Speaking of your special new-seller ranking that you get from Fiverr, be sure to get off to a good start by completing everything on your gig at the same time. Don’t write a title, add one photo, write a description, and publish it, because you’ll make a bad first impression on your buyers. Write all the content, select all the photos, create your banner, record your video, write a couple PDF files, pick your tags, and settle on your extras ahead of time so that when publish the gig you’ll hit the ground running. One of the best tools you can use to improve your chances of getting noticed and making sales is meta-analysis, and what this means is doing an analysis of multiple analyses. For example, look at a seller in your category who has a lot of success. How is that seller’s title written? Look at the key words in the title and think about why they’re there. Then, do the same for another successful seller in your category. And another, and so on, until you start to see patterns emerge. If you want to do this the easy way, you can use an online word-cloud generator to aggregate all the titles of big sellers in your category. You will see patterns emerge. There is a reason certain words are chosen. On the subject of titles, describe exactly what you will do for $5. Speaking as a buyer who wanted to get a logo designed, I got thoroughly frustrated shopping for an illustrator because they all did some variation of the same thing: insist that all buyers must contact them first, and then doing all business on the basis of custom orders. That was an un-fun shopping experience for me because I had no idea of knowing ahead of time what sellers would actually do and for what price they’d do it. : Do the same for the gig description that you did for the title. What words appear most frequently among a dozen or more successful sellers? These sellers aren’t working together, but a meta-analysis will show that they all have some things in common. There’s a reason for this. And don’t just copy another gig word for word, because that’s bad, m’kay? Also, look at the formatting and paragraphing of the gig descriptions of successful vendors. People like lists, and there’s a reason successful sellers create small blocks of text that focus on one thing at a time. And remember the importance of grammar, spelling, punctuation, and all those other goodies that create a professional appearance. Your buyers may not be grammar nerds, but they know poorly written ad copy when they see it. And like it or not, Fiverr is a marketplace created predominantly for English-speaking customers, so the odds are stacked against non-native speakers. If you don’t trust yourself to write your gig, find somebody who can – there’s a bunch of ’em on Fiverr who could probably help. Upload a banner photo. Upload a video. Upload as many preview pictures as your gig will allow. Upload as many PDF files as your gig will allow, and if you’re not sure what to put in them, then use them as areas for extended descriptions of your gig or an opportunity to talk about what you do. Just add everything, because the more relevant stuff you add to your gig, the more “complete” your gig looks to your buyer, and in turn the more likely your buyer is to get an accurate picture of what you can do for him or her. As for activities outside of Fiverr, you can do an ad campaign. Set your budget whatever you like – $5 a month, even. Limit your ad-groups to just one set of keywords and don’t dog-pile a thousand keywords into one ad-group. Then, do a Google search for the keywords in that ad group and look at the top ads. The top ads aren’t there by accident, and the people who wrote them are spending a lot of money to get results, so you can be sure they’ve got a good recipe to follow. Copy those ads word-for-word and edit them to be relevant to your keywords and listing. As it happens, though, I’m not running an ad campaign anymore because my experience was that clicks that came from outside Fiverr didn’t convert well. This might be different for people offering different kinds of services, but for me? The Google ad campaign I ran for a few weeks generated a LOT of traffic and LOT of clicks, but no paying customers. Fiverr’s internal search and ranking system works well, so these days I’m letting it bring the customers to me. The customers that come to me from outside Fiverr are the result of social interactions on my platform of choice: Google+. This doesn’t mean it’s better or worse than Facebook, Twitter, etc., it’s just my preference. But the point is, the customers I met there never actually saw an ad or heard a sales pitch because I used social networking for just that: to be social and friendly. Trust me: people will want to know who you are, and they will troll your profile to learn more. If you fill out your profile information with links to Fiverr, traffic will follow. The Fiverr forum is an odd place, but there’s a lot of great stuff and smart people here if you can sift through the rubbish. If you need to talk to Customer Support , then you have to create a ticket for that with them, but the community (such as we are) have a lot of knowledge and experience if you can find it. If you don’t see it, ask a question – you’ll probably get a good answer.
On the subject of the community forum, it’s worth saying that even though you’re on Fiverr, it’s still the Internet, so you need to grow a thick skin. People will say stuff that you don’t like and don’t agree with, and that’s not necessarily against the rules. Deal with it. If you’re not getting any sales, there’s a reason for that. If the problem is that you’re not getting enough views, then you need to fix your title and add a video. But if you’re getting enough views and yet still not getting any sales, then the problem is in your gig description and how you communicate its value to your customers. Write from your customer’s perspective. For example, I work in the Astrology & Fortune Telling category as a cartomancer. My gigs used to say something along the lines of, “I’m a professional cartomancer with 10 years’ experience and I can answer any question,” but that’s not appealing to the customer because it talks about me and doesn’t recognize the customer’s needs. I changed my gigs to read more along the lines of, “I offer detailed, accurate, and professional readings for love and romance; money and business; advice and direction,” and so on. This describes my service in terms the customer will understand and highlights the exact reasons my customer is probably looking for a psychic. As others have said before me, keep your account secure by completing all the profile steps: connect your FB and G+, set a password, and so on. Not only will this help protect you against the hackers that I’m told are out there, but customers will see this when they read your profile (and they will read your profile.) Speaking as a customer, it makes me feel more confident about working with a seller who has a 100% complete profile. Also, as others have said, don’t open email attachments from other Fiverrs if you’re not sure what it is. So I’ve been told, there have been (or still are?) hackers on Fiverr who’ll try to get you to download an attachment that turns out to be a key-logger so they can get into your account and fragglesrock. Speaking for myself, I refuse to do free work. I don’t care if my customer wants a one-card pull as some sort of psychic test, I’m not doing it because I’m the seller and I set the terms of engagement. If this customer is going to bully me for free content without a purchase, I can be sure the customer is going to bully me for free content after the purchase, and that’s a relationship I don’t want. When somebody asks for free work, I refer them back to my gigs where each one has two PDF files demonstrating the work I do. If they can’t make a decision based on that information, then there’s nothing else I can do to help them. How much do you want to earn on Fiverr? How much will you earn on Fiverr? These things aren’t the same. If you’re frustrated with Fiverr, remember that the competition in your category is probably pushing prices down and customer expectations up, so adjust accordingly. After all, even Fiverr advertises itself to sellers as a part-time, freelance lifestyle, not a full-time job (even though there are some successful people who’ve gotten just that.) Remember, too, that customers are willing to pay higher prices for sellers with higher reviews. Build a strong portfolio of positive reviews and your ability to charge higher prices will rise accordingly. On the present layout of the Fiverr website, if you navigate to the top right and hover over your name and the grey down-pointing arrow, you’ll see a drop-down list appear. From there, select “My Sales” to open a new section. Toward the bottom of the new drop-down list you’ll see the words “Buyer Requests.” This is where buyers post invitations for sellers to send offers. For graphic designers, illustrators, voice-over illustrators, writers, and data-entry sellers, this place is a gold mine. For me? Not so much… but I still check it every day. I didn’t think I’d have to say this, but sifting through some rubbish on the forum made me change my mind. Listen up, men: objectifying women in the Fiverr forum, on your profile, or on your gigs isn’t just offensive and tasteless, it will also lose you sales. If you don’t understand why objectifying women is offensive, then I can’t explain it to you because I don’t have the time or the patience to educate man-children. Be aware that female customers are voting with their dollars and taking their business to sellers who respect a woman for more than her physical appearance. I think I covered this earlier, but it’s worth saying again: in your hurry to create great gigs and start selling, don’t copy other sellers’ gigs. Don’t copy. Don’t do it. Copying is bad. Not only is this totally rude and completely dishonest, when the original seller finds out what you did – and the original seller will find out – and reports you to Customer Support , not only will your gig get taken down, your entire account could get closed. Plus, unless you’re able to deliver the exact same quality as the original seller, the gig won’t match your services and customers will post honest and probably negative reviews. Don’t copy gigs. Don’t copy. Don’t do it. Copying is bad. To coin a phrase, “the work will teach you how to do it.” Fiverr’s internal search and ranking system works really well, so if it’s been a few days and you’re not getting any orders, chances are good the reason is because there’s something to do with your gigs. Play around with the title, change your video, re-word the description. Whatever you do, just pay attention to what works and do more of the same. It takes a little while to get your footing on Fiverr, and if you’re observant, the platform will teach you how to use it. Try new things and when you see what works, write it down! Change is also good because – with respect to your preview video – Fiverr gives more search impressions to gigs with recently updated videos. Update your videos once a month for best results The time will inevitably come when there’s something wrong with one of your gigs, or you’re having a problem with your account, or a buyer left a completely unfounded negative review, or some other Awful Thing will happen that can only be fixed by Fiverr’s Customer Support department. Chances are excellent that you’ll be really upset about it, and chances are good that the customer service rep who takes your ticket doesn’t want to deal with it. These people are your life-line, so show them some respect.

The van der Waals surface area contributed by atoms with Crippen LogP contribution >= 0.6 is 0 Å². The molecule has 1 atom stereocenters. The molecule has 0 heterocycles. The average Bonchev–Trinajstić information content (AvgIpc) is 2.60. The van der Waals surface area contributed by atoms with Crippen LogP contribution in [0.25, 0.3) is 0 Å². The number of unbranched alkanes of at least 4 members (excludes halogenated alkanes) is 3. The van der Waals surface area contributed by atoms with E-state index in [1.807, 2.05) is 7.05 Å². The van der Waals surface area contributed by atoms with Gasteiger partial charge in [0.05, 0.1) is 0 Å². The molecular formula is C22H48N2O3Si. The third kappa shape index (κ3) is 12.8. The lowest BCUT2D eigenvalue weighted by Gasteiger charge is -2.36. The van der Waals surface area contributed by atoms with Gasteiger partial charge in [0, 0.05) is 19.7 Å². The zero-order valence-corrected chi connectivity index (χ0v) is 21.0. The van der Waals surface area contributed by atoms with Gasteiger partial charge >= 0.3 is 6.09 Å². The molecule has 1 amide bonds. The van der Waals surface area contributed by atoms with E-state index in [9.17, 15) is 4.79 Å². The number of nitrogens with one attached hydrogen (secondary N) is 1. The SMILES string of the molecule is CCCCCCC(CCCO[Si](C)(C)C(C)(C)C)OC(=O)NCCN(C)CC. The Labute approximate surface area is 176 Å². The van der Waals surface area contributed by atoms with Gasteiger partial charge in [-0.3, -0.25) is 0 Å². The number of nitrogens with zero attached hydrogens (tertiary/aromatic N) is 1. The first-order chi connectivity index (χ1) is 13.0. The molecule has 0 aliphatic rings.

Customers love getting their gigs really fast, and I know I’ve been in the position where I check my email one last time before I go to bed just to find a couple orders sitting in the inbox. Which is great – I love getting orders – but I learned from personal experience that the only thing customers love more than getting their gig fast is getting a good gig, period. If you’re tired and up past your bedtime, the quality of your work is going to suffer. Unless your customer is a jerk (and there’s nothing you can do to fix that), he or she will understand that you had to go to sleep so you could finish their work while you’re alert and refreshed. If you deliver bad work in the name of fast delivery, you’re going to lose a potential return customer and might even get a four-star or lower review on the order. So respect your limits and remember that there’s a time to work, and then, there’s a time to sleep. Buyers won’t think twice about returning your delivered order for revisions, or asking for more services than you originally offered on the gig. So it follows that you shouldn’t think twice about asking your buyer as many times as needed to clarify what he or she wants. Some sellers don’t need this information – you buy and they deliver a fixed product – but some sellers, like myself, deliver a better product based on the more information or the more specific request the buyer submits. My gigs always include follow-up instructions, but about a quarter of my orders I have to send back to my customers for more information. This doesn’t mean they didn’t follow the original instructions, it just means that I see a way to improve on what they asked me and I need their input to proceed. Practically speaking, this results in a better product and a happier customer, and those are both good for me. This goes along with previous notes that positive reviews are pure gold, but a good way to establish yourself is to collect a portfolio of 50-100 positive reviews by selling a killer $5 gig. I mean, this is practically going to be charity, but doing this will collect a record of positive reviews, and this gives new buyers confidence and helps them trust you. After you’ve really established yourself as a Level 2 seller, then you adjust the gig to reflect what you’re really charging. Don’t fool yourself into thinking that people will pay extortionist prices, simply bring the price up an honest reflection of the amount of work you’re doing. For example, I built my portfolio of five-star reviews selling full 10-20 minute readings for $5 each, but after I got +70 reviews, I changed my rate to $5 a minute. This price honestly reflects my $60/hr. rate as a professional cartomancer with +10 years’ experience, but a micro-pay format made it accessible to a wide range of clients. After I changed my prices, I made more in two days than I had in the previous two weeks combined. It happened, folks: as of 13 June 2015, after several months of selling, I finally got played by a buyer. Here’s how it happened: Buyer ordered a gig with 2-day delivery. I delivered in under 24 hours. Buyer wanted more of the same. I sent buyer a custom offer. Buyer sat on the custom offer until a couple hours before the three-day deadline when the first order would automatically be marked as complete. Just before the deadline, customer accepted the offer and in a matter of minutes the order was automatically marked as late and the customer had the option to cancel. The first and second order totaled $60 US, which is actually $73 for me in Canada, so I really didn’t want to cancel this order. I completed the second half of the order and delivered that, but at this point the Fiverr system gave the customer the option to cancel and receive a refund at any time. I won’t bore you with the predictable conclusion, but here’s what I learned: UNDER NO CIRCUMSTANCES, EVER EVER EVER, SHOULD YOU START A NEW ORDER FOR THE SAME BUYER UNTIL THE PREVIOUS ORDER IS MARKED AS FINISHED. Once upon a time in my life, I sold cars for a few weeks. One of the tools I learned as a salesperson is the “take back,” and that’s when you tell the customer you don’t want to sell to him or her anymore. The reason to use the take-back is when the customer is beating you up on price or keeps asking for extras and additional services that aren’t included in the original sale. Same thing on Fiverr, when you get a client who wants to haggle you down to bottom dollar and then keeps asking for immediate delivery and extra services outside of what they’re willing to pay, you use the take-back: request a mutual cancellation and send a message along the lines of, “It breaks my heart, Mr. Smith, but I’m refunding your order. You don’t seem certain about what you want, and twice you’ve asked for work beyond what we agreed. For these reasons I think it would be best if you found another seller to complete your order.” At this point, one of two things will happen: Either your buyer will accept the cancellation and go away, or the buyer will give up being problematic and get with the program. Nothing hurts a buyer more than saying “I don’t want your money,” so if you’re going to use the take-back, be sure it’s for a good reason.